It is usually during these Wednesday afternoon sessions that other organisations are invited (or request an invite) to give information and carry out presentations.

“They have keep fit at 12pm, lunch at 1pm, followed by announcements, bingo and dominoes until 4pm,” Annette explains. “[Other groups] are able to come in on Wednesdays. We give them a ‘hearing’ after lunch and before the bingo!”

However, the Wednesday club is only a small part of what TAC offer. The group often go on trips together, from “seaside ports like Blackpool and Southport” to theatre, comedy, dance shows. These trips are chosen collectively. The group are often keen to attend and support Black and Caribbean art, or to go to see shows in which their children or grandchildren are performing.

They have also organised holidays together and with each other’s families. One holiday included a Caribbean cruise during which they explored different islands and exchanged views of differences and similarities to their own birthplaces.

“A highlight of the Caribbean cruise was being received at Government House in St Kitts”, said Annette. “The Hon Sir Tapley Seaton, Governor of St.Kitts-Nevis, hosted a reception for the group. Here,  we met our counterparts – the island’s Senior Citizens Group who shared their history and ethos, whilst entertaining us with a fashion show, music and poetry”.

TAC continually adapts its work to meet the needs of their community. These currently include running a foodbank and food distributions, health check-ups and advice, therapists, support with isolation and grief, and exercise and dance classes.

One of the more unique services offered by TAC is their holistic bereavement support. What makes this service so effective is that it recognises and provides for a whole range of needs – practical, emotional and financial.

“It is a really important thing in our community that when someone passes you support the person who has been left behind and their family. Sometimes the family will come up to TAC because they want that connection to the person that’s left. We make sure someone is there for them every day. We also provide a small grant and carry out a collection because funerals are very expensive. We help with the funeral itself. After the funeral we provide support because when the people have gone can be when its hardest, when it gets quiet.”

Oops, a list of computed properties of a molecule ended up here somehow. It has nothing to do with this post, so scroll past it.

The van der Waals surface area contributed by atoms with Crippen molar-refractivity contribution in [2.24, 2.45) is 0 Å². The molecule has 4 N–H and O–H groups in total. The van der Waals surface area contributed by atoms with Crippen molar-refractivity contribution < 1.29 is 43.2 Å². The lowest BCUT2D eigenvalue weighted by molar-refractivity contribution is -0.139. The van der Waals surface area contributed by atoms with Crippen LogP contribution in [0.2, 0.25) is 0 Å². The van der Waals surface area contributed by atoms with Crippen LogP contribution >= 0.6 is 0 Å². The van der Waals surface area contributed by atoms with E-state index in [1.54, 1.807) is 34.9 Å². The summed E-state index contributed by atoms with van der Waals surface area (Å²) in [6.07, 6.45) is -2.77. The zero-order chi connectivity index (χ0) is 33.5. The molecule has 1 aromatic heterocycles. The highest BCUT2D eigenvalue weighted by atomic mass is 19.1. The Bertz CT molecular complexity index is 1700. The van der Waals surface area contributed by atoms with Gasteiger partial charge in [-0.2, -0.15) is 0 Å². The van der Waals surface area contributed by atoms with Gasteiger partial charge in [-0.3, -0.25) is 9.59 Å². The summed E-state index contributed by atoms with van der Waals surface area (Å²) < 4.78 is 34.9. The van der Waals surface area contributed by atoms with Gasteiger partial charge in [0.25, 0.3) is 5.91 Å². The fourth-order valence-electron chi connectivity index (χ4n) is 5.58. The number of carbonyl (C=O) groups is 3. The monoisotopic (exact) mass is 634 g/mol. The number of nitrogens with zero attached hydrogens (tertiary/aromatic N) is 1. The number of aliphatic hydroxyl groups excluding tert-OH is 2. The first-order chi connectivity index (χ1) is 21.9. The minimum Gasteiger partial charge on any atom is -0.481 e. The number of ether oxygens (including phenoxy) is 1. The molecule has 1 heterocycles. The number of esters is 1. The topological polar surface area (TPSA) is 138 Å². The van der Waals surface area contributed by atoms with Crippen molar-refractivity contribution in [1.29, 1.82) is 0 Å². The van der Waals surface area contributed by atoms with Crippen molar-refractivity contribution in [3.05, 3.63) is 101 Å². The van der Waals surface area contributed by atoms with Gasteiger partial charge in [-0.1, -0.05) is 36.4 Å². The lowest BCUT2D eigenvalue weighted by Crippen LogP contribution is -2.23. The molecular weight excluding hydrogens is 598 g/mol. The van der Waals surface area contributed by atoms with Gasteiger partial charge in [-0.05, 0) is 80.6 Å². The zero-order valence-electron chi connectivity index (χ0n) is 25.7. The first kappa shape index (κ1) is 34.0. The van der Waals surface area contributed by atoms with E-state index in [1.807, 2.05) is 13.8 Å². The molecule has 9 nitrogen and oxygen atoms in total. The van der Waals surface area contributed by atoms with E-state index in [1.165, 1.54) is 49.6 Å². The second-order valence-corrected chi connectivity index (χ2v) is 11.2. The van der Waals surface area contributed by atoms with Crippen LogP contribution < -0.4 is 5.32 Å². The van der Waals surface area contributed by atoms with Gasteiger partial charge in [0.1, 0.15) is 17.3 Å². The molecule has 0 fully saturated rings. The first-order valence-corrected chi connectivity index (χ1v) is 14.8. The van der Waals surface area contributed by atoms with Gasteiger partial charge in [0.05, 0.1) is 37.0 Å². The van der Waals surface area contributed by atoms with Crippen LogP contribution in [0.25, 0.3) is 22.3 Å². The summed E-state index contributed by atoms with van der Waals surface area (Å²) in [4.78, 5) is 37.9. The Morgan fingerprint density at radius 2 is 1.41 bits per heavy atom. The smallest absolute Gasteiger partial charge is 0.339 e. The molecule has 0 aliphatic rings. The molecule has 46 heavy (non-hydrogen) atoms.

“That service has become an official feature of our organisation: to say we will support you – financially, emotionally and physically.”

Reacting to the pandemic

Unfortunately, due to the vulnerability of their beneficiaries, TAC had to close the centre and many of their services during the pandemic. However,  they responded by developing new activities to help keep their community connected.

“The main thing about our groups is the need for contact. For the first time in many years people were isolated. We talk about isolated groups, but they were truly isolated.”

One such activity was a virtual film club and discussion. Annette chose films that were relatable to the community. “The film club was set up because people were glued to their TVs watching depressing Coronavirus news… We chose from an article called Best Black Films. We chose films that were relevant to their lives, we would then discuss them. At first we chose Caribbean films but the group wanted to open it out more. They didn’t want to only watch films about people and places they already knew about.”